The action for managers is to be there, to be available, to be approachable, to understand what they unwittingly do to people, to discuss progress and issues early; to clarify aims, objectives, priorities, and to watch carefully for signs of individuals becoming over-loaded.


Action for HR and training

There will be some managers who do not pay enough attention to their people and the stress that they are under. Those managers need educating on their responsibilities and the damage that they can unwittingly do. But to do that HR need to be in contact with the managers and with the workforce. They need to see the warning signs, the incidence of absences, the staff who leave. They also need to know which managers do not appreciate the way they inflict unnecessary stress. They need to be in touch. HR certainly know the requirement, set by the government, on organisations to look after the wellbeing of the workforce.

And managers at all levels need to know how to identify people who are becoming stressed, know the organisation’s policy on stress and how to deal with it when it happens – better add a bit to the management training programme.

A disclaimer: I am not an industrial psychologist, only a long-in-the-tooth manager, and my views on stress are managerial, not medical or psychological.


John Pope has been a management consultant for over 40 years, and has had his own practice as an independent consultant for over 30 years. He has worked in a wide range of businesses where performance and service were the keys to success. He continues to advise businesses at senior level on their direction, strategy and especially on the management of change. John can be contacted at [email protected]

One Response

  1. There’s More to This Than Meets the Eye
    Thank you for an excellent article. As a specialist in stress management, there are a few points I’d like to add.

    Whilst stress may be more widely reported than previously, in my experience, I find that employees more often play down their symptoms of stress rather than exaggerate them, for fear it may adversely affect their career.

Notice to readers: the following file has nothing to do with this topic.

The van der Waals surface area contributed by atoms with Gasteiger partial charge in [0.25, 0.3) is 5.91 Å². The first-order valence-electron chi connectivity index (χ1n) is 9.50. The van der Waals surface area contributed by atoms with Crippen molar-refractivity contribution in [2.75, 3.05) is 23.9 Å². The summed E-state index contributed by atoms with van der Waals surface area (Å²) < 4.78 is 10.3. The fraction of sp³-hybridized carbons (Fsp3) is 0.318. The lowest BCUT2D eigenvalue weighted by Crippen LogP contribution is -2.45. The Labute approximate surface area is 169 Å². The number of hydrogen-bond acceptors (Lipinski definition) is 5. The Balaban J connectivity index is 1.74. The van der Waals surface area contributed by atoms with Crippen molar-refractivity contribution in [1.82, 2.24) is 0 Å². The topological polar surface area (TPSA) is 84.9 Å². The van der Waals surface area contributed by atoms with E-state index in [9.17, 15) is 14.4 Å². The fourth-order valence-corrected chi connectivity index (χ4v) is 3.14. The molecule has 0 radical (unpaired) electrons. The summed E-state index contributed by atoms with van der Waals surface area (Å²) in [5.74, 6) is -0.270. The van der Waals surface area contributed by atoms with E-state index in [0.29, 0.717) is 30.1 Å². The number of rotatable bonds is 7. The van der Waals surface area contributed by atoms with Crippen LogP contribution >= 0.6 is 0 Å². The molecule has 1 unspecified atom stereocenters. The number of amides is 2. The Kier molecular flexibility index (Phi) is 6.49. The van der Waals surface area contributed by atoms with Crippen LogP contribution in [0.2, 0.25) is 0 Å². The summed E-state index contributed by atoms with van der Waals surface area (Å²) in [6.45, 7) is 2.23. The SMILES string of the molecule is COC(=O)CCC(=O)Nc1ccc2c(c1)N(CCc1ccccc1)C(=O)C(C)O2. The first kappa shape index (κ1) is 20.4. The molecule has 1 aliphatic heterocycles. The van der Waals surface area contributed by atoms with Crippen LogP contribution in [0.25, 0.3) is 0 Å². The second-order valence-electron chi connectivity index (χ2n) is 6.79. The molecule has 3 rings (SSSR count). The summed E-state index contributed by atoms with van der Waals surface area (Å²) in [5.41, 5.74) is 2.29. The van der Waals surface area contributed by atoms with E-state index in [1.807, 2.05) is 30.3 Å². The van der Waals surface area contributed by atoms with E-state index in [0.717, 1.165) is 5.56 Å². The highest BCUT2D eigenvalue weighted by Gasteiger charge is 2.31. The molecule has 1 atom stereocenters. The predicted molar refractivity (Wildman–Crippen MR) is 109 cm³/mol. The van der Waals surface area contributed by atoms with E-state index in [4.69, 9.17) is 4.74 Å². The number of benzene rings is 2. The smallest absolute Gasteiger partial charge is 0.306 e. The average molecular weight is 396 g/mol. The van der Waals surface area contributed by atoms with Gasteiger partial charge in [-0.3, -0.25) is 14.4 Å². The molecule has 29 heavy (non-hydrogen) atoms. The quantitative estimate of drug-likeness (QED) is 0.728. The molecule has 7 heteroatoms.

You bring up some valid points about poor management styles.Some of the solutions you offer,I agree with wholeheartedly, but there’s more to it than this, for example:

    1. Employers not only have an ethical responsibility for the wellbeing of their employees, but a LEGAL one. Many employers currently choose to either ignore this or to ‘paper over the cracks’ hoping they’ll never be taken to a tribunal.

    2. Stress does not go away if it’s ignored. It gets worse & affects the individual AND those around them who are left to pick up the pieces if they underperform.

    3. People are also responsible for their OWN wellbeing & the most effective stress management works when there is partnership between employer & employees.

    4. Stress relief comes not only from organisational strategies, but also from eating habits, exercise regime, mental approach etc. There are numerous ‘supports’ including training, coaching, counselling etc which can be used to relieve undue stress or to prevent it in the first place. Many employers do not see these as a priority. And yet, an unhealthy workforce is not at its most productive, so it’s difficult to understand the logic of this approach.

    You make a very good point at the end of your article, John, about HR & managers working together to be able to spot the signs of undue stress in their team members.

    It seems that far too few employers actually ‘arm’ those responsible for detecting undue stress with the understanding & tools they need. It’s one thing making someone responsible for spotting undue stress, but if they do not fully understand the issue, how can they be effective?

    In the main, people who use ‘stress’ as an excuse to avoid work are few and far between & why should those who genuinely want to do a good job, but need some support in managing their stress levels be denied what they need because of a few ‘bad apples’?

    So yes please John. Let’s hope that more employers DO add stress management to their management training programmes. I’d be only too happy to help!

    Annie Lawler
    Breathing Space for Business

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Kate Phelon